E1 marking

The history of the European Long Distance Path 1

In 1972, the first European long-distance hiking trails were opened to the public in Constance. The roots of the trail in Germany go back even further.

After the Second World War, there were efforts in some European countries to connect existing national hiking trails internationally and thus also to bring the European peoples and states closer together.

In 1969, these efforts finally led to the foundation of the European Ramblers' Association (ERA) and the plan to connect all European countries with their most famous and interesting historical and natural sights by means of six cross-border long-distance trails (E1 - E6)1.

The main objectives of the ERA were laid down in its statutes: to promote hiking and mountaineering, to protect the environment, to facilitate cross-border hiking by simplifying passport and customs regulations and, above all, to contribute to international understanding2.

This happened at a time when the European states were still separated from each other by secure borders, the "Iron Curtain" divided Europe into East and West and a real European unity was still a long way off.

Referring to this time and its political circumstances, Jan Havelka (former President of the ERAV) explains in a speech from 2005:

„[…] That is why the idea of establishing long-distance footpaths for the rapprochement of European peoples and states could seem to be pure utopia.

In some Central and Western European states, however, the paths began to be marked and a map with planned routes through the whole of Europe was created. Even the map itself aroused enthusiasm in some people and fear in others. That alone indicated the strength of the idea."

A Paths Commission was set up, whose task was to network the existing national paths and to coordinate the work of the nationally or locally responsible hiking associations.

On 2 July 1972 - only three years after the foundation of the ERA - the first European long-distance hiking trails were opened to the public in Constance, where the E1 and E5 cross. A bronze plaque still commemorates this event.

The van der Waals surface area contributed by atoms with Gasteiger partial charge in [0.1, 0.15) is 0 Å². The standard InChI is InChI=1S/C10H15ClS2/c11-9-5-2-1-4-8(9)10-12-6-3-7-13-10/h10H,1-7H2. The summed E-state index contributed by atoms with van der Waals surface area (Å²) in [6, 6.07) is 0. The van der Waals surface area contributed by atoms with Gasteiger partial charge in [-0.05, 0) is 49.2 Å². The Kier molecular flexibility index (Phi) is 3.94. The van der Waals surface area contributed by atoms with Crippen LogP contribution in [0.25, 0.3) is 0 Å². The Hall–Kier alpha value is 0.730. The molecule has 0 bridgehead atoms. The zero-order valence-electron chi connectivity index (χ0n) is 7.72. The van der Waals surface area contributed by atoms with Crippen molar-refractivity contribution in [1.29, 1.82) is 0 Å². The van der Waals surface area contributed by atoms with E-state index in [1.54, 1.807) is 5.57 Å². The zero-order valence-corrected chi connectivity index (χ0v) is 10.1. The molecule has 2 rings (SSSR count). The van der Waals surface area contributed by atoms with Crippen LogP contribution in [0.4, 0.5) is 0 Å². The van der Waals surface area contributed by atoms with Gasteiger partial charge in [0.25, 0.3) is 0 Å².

When it was handed over, the E1 was still far from being "finished" and continuously hikable. Some sections, especially in Scandinavia and Italy, only existed on paper or still had to be worked out.

However, since the handover, the route has been further concretised and sections of the route have been continuously added and connected. On 4 June 2013, for example, the Norwegian DNT completed the route in a northerly direction to the North Cape3. The majority of the E1 is now hikable, even if only parts of it are marked with a special sign. 

For a few years, the northern Italian city of Genoa was the southern terminus of the E1, but it is now possible to continue the route southwards over the Appenine mountain range. The continuous route currently ends south in Fortino on the border of Campania and Basilicata.

On 26.04.2016, a first section was opened in Sicily between the Monti Nebrodi and Nicolosi.4 The missing sections in Basilicata, Calabria and Sicily are currently being worked on. In the south, the final E1 is to end at Capo Passero.

In Schleswig-Holstein, a western variant has been added to the E1. This is also marked with the St. Andrew's cross throughout.

The roots of the E1 in Germany

German Hiking Trail North Sea - Lake Constance
Reference to the "German Hiking Trail North Sea - Lake Constance" at the Süntel Tower

In Germany, the route of the E1 was largely based on the route of an existing long-distance hiking trail. At the German Hiking Day in Königstein/Elbe in 1929, the decision was made to establish several large long-distance hiking trails through Germany. These included the "German Hiking Trail North Sea - Lake Constance" in a north-south direction and the "Saar - Silesia Hiking Trail" in a west-east direction. These trails were realised and marked in the 1930s.

The North Sea - Lake Constance Trail largely corresponds to today's E1 on German territory, and was also marked with the St. Andrew's Cross, which is still valid today. However, the designation "North Sea" in the name is somewhat misleading, as the trail ended in Hamburg in the north, a good 100 kilometres from the coast.

In order to be able to integrate the former "North Sea - Lake Constance - Path" into the planned E1, a connection to the Danish border had to be created in a northerly direction. This connection was realised in time for the handover in 1972 by the North German Hiking Association.

Unless otherwise stated, the information on the history and development of the E1 and the EWV comes from conversations with Frank Schlinzig in autumn 2015 or documents provided by him. Frank Schlinzig was, among other things, the chairman of the European Ramblers' Association's trail commission for ten years as well as the chief trail warden of the German Ramblers' Association. My personal thanks go to him for his friendly and extensive support during the research.

Sven Lewerentz, 07.02.2016

Source reference

1: From a speech by Jan Havelka at the German Hiking Day 2005 in Thuringia.

2: „Auf Europas großen Wegen“ by Robert Wurst, 1996, ISBN 3-222-12346-2

3: DNT - https://www.dnt.no/e1/

4: FIE Sicilia - http://www.fiesicilia.it/ (Link defekt)